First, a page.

Intakes and Food Sources of Fat Among Adolescent Males in New Zealand
Introduction: Both inadequate and excessive intakes of fat can lead to negative health consequences. Adolescence may be an important period where longer term food habits are formed. This is also a time of increased autonomy around food choice, which may lead to a higher intake of processed foods high in saturated fat. Few studies have assessed intakes and food sources of fat among adolescents. In addition, only a limited number of studies separate males from females or assess fatty acid composition. Also, the most recent data among New Zealand adolescents are dated and up to date information is needed to inform public health initiatives. Objectives: The aim of this study was to determine current intakes, composition, and the main food contributors of fat in the diets of adolescent males in New Zealand. Methods: A sample of 135 adolescent males were recruited from high schools in six centres between February 2020 to April 2020. Participants completed questionnaires on demographics and dietary habits, and two multiple pass 24-hour recalls, height, and weight measurements were taken. The Multiple Source Method was used to adjust for intra-personal variation. Statistical comparisons among demographic groups were made by calculating mean differences and 95% confidence intervals between groups to see if they were statistically significantly different. Results: Mean intakes as a percentage of total energy for total, saturated, monounsaturated, and polyunsaturated fats were 37.5%, 14.0%, 13.9%, and 5.6%, respectively. For total fat, 69.6% of participants had intakes above the recommended range. For saturated fatty acids, 3.9% of participants intakes fell within the recommended intake range, and 96.1% exceeded the recommended intake. Monounsaturated fatty acid intakes could not be compared with a recommended range due to New Zealand not having specific recommendations for this nutrient. For polyunsaturated fatty acids, 67.6% of participants fell short of the recommended intake range, while 2.0% exceeded the recommended intake. Intakes of fats by New Zealand Deprivation Index (NZDep), ethnicity, and Z-BMI (body mass index) weight categories were similar with no statistically significant differences. Poultry was the top contributor of total fat intake, providing 11.9%. The following top contributors were milk (6.7%), grains/pasta (6.7%), bread-based dishes (6.5%), cheese (5.4%), and potatoes/kumara/taro (4.9%). The top five contributors to saturated fat intake were poultry (10.8%), milk (10.2%), cheese (7.8%), bread- based dishes (6.6%), and grains/pasta (6.3%). The top five contributors to monounsaturated fat intake were poultry (14.3%), grains/pasta (6.4%), potatoes/kumara/taro (6.2%), bread-based dishes (6.1%), and nuts/seeds, (5.7%). The top five contributors to polyunsaturated fat intake were poultry (12.3%), grains/pasta (6.9%), potatoes/kumara/taro (6.7%), bread (6.4%), and bread-based dishes (6.1%). Conclusions: The current study is the most recent cross-sectional study to assess fat intakes of adolescent boys in New Zealand. Findings illustrate an excess in the intake of total and saturated fats, and low intakes of polyunsaturated fat. These results reflect the supporting literature from New Zealand and overseas. It is essential that public health initiatives focus on intake of fats, in order to combat the array of non-communicable diseases influenced by nutrition.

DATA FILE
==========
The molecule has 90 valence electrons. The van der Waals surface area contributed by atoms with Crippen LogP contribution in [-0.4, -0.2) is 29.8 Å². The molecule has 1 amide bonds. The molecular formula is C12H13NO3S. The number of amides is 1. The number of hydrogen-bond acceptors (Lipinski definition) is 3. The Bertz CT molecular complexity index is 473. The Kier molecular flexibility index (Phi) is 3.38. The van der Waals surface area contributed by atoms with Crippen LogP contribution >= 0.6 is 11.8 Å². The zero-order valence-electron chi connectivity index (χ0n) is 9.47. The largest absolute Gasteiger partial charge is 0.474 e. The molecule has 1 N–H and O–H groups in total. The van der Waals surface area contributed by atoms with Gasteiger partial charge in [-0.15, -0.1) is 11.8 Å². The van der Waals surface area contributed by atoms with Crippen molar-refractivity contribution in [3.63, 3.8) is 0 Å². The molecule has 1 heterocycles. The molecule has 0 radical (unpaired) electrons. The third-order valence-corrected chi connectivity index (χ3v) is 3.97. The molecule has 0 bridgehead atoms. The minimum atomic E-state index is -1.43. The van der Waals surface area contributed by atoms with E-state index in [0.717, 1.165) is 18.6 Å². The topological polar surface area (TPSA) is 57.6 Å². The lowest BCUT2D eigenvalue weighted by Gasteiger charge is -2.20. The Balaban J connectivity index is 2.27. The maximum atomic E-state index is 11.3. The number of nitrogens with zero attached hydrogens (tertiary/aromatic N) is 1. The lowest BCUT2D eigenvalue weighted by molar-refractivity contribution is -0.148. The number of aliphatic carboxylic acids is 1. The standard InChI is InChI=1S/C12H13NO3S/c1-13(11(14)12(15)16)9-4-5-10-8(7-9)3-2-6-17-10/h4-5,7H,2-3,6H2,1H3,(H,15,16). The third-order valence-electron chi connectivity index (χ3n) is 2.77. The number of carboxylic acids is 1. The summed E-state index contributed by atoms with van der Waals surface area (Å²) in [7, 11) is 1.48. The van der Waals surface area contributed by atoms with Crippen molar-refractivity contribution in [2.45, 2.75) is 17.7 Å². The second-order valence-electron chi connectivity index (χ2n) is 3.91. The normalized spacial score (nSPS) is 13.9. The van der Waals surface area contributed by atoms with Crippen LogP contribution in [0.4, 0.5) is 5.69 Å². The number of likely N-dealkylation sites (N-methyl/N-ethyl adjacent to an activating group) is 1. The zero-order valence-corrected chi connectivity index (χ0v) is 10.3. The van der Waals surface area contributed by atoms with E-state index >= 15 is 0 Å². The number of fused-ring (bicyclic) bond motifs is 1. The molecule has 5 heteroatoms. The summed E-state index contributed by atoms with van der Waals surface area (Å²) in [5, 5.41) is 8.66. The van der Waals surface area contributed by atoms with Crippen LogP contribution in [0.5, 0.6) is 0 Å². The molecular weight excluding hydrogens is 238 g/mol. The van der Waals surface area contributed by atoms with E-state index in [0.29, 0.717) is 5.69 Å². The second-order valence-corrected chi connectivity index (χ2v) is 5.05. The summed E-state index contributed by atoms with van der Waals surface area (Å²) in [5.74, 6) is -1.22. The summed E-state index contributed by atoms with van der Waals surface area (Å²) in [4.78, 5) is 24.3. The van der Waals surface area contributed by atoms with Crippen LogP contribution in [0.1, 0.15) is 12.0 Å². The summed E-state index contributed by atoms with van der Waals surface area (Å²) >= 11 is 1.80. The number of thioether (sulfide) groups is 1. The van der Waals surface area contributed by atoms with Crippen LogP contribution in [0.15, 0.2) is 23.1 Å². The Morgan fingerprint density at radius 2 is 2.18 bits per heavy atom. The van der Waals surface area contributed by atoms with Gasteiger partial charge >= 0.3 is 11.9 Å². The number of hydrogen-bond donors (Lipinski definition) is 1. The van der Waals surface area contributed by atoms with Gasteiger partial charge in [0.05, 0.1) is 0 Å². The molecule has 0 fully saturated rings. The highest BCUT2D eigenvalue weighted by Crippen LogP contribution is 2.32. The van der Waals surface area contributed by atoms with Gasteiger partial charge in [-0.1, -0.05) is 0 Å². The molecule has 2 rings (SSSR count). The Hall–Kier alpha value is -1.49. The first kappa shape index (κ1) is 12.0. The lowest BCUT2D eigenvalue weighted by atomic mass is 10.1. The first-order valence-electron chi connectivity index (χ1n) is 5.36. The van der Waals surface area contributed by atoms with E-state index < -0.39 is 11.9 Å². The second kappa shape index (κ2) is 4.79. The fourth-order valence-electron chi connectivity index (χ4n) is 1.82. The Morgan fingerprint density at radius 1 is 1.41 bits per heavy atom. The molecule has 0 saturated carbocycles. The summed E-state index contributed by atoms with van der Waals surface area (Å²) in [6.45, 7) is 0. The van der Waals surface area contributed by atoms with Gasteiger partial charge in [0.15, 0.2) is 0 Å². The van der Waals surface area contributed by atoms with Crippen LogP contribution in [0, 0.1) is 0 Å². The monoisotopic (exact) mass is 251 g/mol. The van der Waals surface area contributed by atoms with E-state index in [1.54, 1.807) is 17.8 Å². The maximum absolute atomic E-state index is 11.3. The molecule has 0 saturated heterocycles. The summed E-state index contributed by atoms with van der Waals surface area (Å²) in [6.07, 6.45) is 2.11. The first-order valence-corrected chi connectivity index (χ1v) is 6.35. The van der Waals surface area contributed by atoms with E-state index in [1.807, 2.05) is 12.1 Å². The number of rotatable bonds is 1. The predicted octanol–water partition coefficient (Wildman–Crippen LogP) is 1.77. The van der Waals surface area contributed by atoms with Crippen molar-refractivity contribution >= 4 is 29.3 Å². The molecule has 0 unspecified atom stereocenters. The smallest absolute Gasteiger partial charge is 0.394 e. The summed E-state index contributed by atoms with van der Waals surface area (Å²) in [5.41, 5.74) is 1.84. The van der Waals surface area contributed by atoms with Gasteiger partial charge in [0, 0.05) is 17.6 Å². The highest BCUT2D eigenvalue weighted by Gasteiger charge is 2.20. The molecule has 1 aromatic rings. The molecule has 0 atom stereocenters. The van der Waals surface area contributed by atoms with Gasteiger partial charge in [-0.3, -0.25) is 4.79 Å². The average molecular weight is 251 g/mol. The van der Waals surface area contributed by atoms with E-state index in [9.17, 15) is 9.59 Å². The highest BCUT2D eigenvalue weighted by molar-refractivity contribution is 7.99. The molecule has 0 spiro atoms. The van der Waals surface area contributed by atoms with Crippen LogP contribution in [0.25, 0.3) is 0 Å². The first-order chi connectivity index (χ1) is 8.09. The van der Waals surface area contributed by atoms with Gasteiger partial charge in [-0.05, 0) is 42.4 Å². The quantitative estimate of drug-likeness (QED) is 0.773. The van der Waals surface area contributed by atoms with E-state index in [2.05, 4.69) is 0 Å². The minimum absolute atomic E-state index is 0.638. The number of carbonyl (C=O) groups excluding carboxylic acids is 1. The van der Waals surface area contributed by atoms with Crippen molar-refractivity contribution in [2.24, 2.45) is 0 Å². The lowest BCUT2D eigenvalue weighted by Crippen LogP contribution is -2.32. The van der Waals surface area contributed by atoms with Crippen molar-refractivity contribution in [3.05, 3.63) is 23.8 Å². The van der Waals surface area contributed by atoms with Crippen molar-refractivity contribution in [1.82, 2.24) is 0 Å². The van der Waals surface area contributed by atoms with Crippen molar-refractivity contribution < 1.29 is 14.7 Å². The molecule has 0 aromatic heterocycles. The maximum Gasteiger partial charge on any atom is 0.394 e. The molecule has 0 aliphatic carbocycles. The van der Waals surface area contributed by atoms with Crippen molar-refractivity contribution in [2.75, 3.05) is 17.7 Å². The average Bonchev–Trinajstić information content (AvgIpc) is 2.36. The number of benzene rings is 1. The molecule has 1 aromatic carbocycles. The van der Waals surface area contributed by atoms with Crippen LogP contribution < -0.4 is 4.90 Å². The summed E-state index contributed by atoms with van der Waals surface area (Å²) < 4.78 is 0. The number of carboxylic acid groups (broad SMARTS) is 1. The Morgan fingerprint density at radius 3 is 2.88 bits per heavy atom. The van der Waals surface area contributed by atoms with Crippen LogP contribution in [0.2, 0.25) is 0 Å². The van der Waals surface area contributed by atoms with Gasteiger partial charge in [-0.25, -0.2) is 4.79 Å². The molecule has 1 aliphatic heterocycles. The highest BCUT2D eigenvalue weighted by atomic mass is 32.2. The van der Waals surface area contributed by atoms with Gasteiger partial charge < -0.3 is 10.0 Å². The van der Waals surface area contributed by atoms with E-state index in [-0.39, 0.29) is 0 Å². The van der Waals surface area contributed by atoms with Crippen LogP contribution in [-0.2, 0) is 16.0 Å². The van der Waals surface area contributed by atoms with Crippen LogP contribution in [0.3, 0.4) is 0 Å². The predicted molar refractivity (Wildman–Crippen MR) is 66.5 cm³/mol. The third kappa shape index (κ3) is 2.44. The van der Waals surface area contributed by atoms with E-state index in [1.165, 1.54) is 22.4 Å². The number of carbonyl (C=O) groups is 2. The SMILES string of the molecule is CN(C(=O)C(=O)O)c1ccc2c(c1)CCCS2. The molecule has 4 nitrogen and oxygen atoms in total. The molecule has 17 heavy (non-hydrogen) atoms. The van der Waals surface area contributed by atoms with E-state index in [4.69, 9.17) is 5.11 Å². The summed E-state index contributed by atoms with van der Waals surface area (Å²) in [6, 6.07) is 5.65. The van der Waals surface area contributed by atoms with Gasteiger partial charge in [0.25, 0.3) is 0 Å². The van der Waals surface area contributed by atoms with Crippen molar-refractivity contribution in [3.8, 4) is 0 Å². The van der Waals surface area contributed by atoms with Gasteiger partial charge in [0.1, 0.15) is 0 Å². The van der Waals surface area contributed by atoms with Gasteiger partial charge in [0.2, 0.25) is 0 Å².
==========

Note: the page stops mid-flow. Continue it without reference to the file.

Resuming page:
Advisor: Brown, Rachel
Degree Name: Master of Dietetics
Degree Discipline: Human Nutrition
Publisher: University of Otago
Keywords: New Zealand; fat; dietary; adolescent; males; teenagers; boys; food; sources; intakes; saturated; polyunsaturated; monounsaturated
Research Type: Thesis